Bee-yoo-tiful

Before school started this year, we squeezed in one last summer trip out west to California. We started in San Francisco and drove down the Pacific Coast Highway to Irvine. I don’t know why everyone thinks San Francisco is full of hipster-artsy-weirdo types; it is not like we saw a group of interpretive hula hoop dancers performing to tambourine music in the park. Oh wait.

HulaHoopers

[Note: that picture is blurry because I was worried if I got too close they would sense my incredible hula hooping talent and try to steal me away.]

The roadtrip was fun. We saw family and friends, and also, gigantic snorting elephant seals:
ElephantSeals
They were smelly and made obscene noises and fought constantly. I am talking about the seals, not the family and friends we saw. Just to be clear.

The hubz and I had done this road trip nearly a decade ago, right after I took the bar exam. That time we stopped at every charming coastal town along the way, drank wine, stared at the ocean, and wandered through boutiques and galleries with nothing but disposable income and free time. I knew the trip would be different this time with the kids in tow – less wine, more whine (ba dum, ching!) – but I couldn’t wait for them to see the coast. Because don’t all 4- and 6-year-olds appreciate scenic natural beauty? Answer: no. No, they do not.

I spent the first hour or two of our drive demanding calmly suggesting that they look out the window and enjoy the view. Here is a good example of the scenery:
Binky
That is a picture taken high above the ocean, while the marine layer rolled in over the water and melted away as it hit the mountains in the morning sun. The kids did a nice job of faking it, but they were not impressed. (And yes, that is a fake binky in my daughter’s mouth. The kids entertained themselves by pretending to be babies and “baby talking” for most of the drive, which did not drive me insane at all.)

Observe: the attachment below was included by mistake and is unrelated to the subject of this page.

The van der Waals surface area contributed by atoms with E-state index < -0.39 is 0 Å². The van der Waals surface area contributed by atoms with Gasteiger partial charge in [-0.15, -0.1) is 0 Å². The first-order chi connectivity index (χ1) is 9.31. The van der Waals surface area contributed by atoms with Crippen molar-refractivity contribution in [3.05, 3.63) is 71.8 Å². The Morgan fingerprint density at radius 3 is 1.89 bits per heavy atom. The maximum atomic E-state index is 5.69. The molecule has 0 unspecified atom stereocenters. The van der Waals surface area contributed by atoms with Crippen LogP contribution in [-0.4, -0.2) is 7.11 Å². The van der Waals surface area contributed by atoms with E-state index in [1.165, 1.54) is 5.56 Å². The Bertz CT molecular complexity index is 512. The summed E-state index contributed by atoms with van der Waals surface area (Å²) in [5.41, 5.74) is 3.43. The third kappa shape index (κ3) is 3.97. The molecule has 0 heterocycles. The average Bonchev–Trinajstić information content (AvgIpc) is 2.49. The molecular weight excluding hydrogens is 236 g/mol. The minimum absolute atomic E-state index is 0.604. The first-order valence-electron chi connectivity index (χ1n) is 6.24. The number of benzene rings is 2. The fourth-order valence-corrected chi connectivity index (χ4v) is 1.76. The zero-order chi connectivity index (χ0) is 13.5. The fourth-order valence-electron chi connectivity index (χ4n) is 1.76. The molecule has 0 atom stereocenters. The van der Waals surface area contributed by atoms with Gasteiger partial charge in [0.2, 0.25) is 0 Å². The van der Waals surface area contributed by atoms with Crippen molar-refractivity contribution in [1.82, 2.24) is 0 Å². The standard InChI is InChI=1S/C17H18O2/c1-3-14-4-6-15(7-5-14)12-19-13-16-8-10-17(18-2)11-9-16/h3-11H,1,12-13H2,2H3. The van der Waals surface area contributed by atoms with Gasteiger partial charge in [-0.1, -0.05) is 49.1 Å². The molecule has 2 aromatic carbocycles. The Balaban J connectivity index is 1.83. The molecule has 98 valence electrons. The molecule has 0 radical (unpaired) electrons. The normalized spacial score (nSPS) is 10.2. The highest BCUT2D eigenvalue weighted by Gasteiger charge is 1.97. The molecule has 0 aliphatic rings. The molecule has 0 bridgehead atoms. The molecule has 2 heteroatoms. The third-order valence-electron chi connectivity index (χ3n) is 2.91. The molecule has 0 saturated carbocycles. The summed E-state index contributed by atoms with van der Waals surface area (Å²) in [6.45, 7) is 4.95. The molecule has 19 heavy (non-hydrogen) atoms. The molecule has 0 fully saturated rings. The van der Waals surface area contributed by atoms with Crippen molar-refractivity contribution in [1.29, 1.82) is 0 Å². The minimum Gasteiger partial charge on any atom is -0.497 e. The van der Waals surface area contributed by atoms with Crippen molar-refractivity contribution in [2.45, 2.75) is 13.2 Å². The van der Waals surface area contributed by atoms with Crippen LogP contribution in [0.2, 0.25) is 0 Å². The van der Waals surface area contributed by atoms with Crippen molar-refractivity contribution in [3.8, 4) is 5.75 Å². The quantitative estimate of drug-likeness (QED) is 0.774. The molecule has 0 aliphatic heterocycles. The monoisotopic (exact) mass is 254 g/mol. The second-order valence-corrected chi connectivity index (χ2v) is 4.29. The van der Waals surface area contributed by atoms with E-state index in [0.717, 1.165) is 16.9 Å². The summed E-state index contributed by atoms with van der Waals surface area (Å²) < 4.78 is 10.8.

Here is some more beautiful scenery from our drive:
Waterfall
You can just make out a tiny, thin waterfall splashing down onto a pristine beach, near turquoise ocean waters crashing into beautiful, rugged rock formations. Did my kids like that amazing scene? Sure, for about two seconds, and then they saw this:
Tunnel
That is a drainpipe/tunnel. They ran through that thing, laughed, made fart noises, giggled, and were thrilled to be running through a huge rusty pipe.

So after the tunnel o’ fun, I backed off and let them enjoy the car ride however they wanted. And along with enjoying the view and having uninterrupted conversations with the hubz (what?!), I was able to appreciate that my kids were cracking each other up in the backseat of our rental car for mile after mile after mile. They were whispering, and giggling, and saying totally naughty things, and making up silly games, and it was beautiful.

Not as beautiful as that freaking waterfall, but still pretty good. And now they’re back to school and I miss them like crazy. Even the baby talk.

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Overrated

Last week I took my kids to see the famous smelly corpse flower at the National Botanical Garden.

The trip from the ‘burbs took us an hour door-to-door, which included 15 minutes of waiting in line outside while it was 4,000 degrees with 9 million percent humidity. By the time we were almost in, the only thing keeping the kids from acting like wild animals was the promise that this flower was going to smell like the worst thing they could possibly imagine. My daughter asked me very earnestly if it would be “worse than a poop and vomit bubble,” and I said, “WELL OF COURSE.”

And then we overheard this conversation between a guy standing in line and a Botanical Garden worker:
Guy: “So this thing must be pretty stinky, huh?!”
Worker: “Nah, not really. There are so many people.”
Guy: [Stunned silence.] “Uh, what? It’s supposed to smell like dead bodies. And why does it matter how many people are here?”
Worker: “Yeah, it’s not really THAT bad. And with all the people around, it just doesn’t smell as much. I don’t know, it sort of dissipates or doesn’t make as much smell during the day or something.”

So to recap, this 10-foot-tall uncomfortably phallic looking plant that is plastered all over the intrawebs gets a little shy around crowds. I am pretty sure no one ever mentioned that to me.

Once we finally got up close to the thing, sure enough, it did not smell at all. My kids told me that they thought they could smell something stinky, but I’m pretty sure it was just all the sweaty tourists.
Titus Anum

Which reminds me: what the hell happened with the cicadas? I will tell you what. Nothing. I did not see one all summer long. Back in the spring I read article after disgusting article about the impending East Coast invasion, describing how the cicadas would take over the East Coast, steal our children, ruin our crops, and enslave us, AND NOTHING HAPPENED.

So I am grumpy about a not-smelly-enough stinky plant, and also about missing an invasion of noisy, creepy insects. Perhaps I need a nap. Or perhaps YOU do, DC, with your nature-hype machine.

Tomorrow it’s supposed to be beautiful out, and I’m taking my kids to the movies. So there.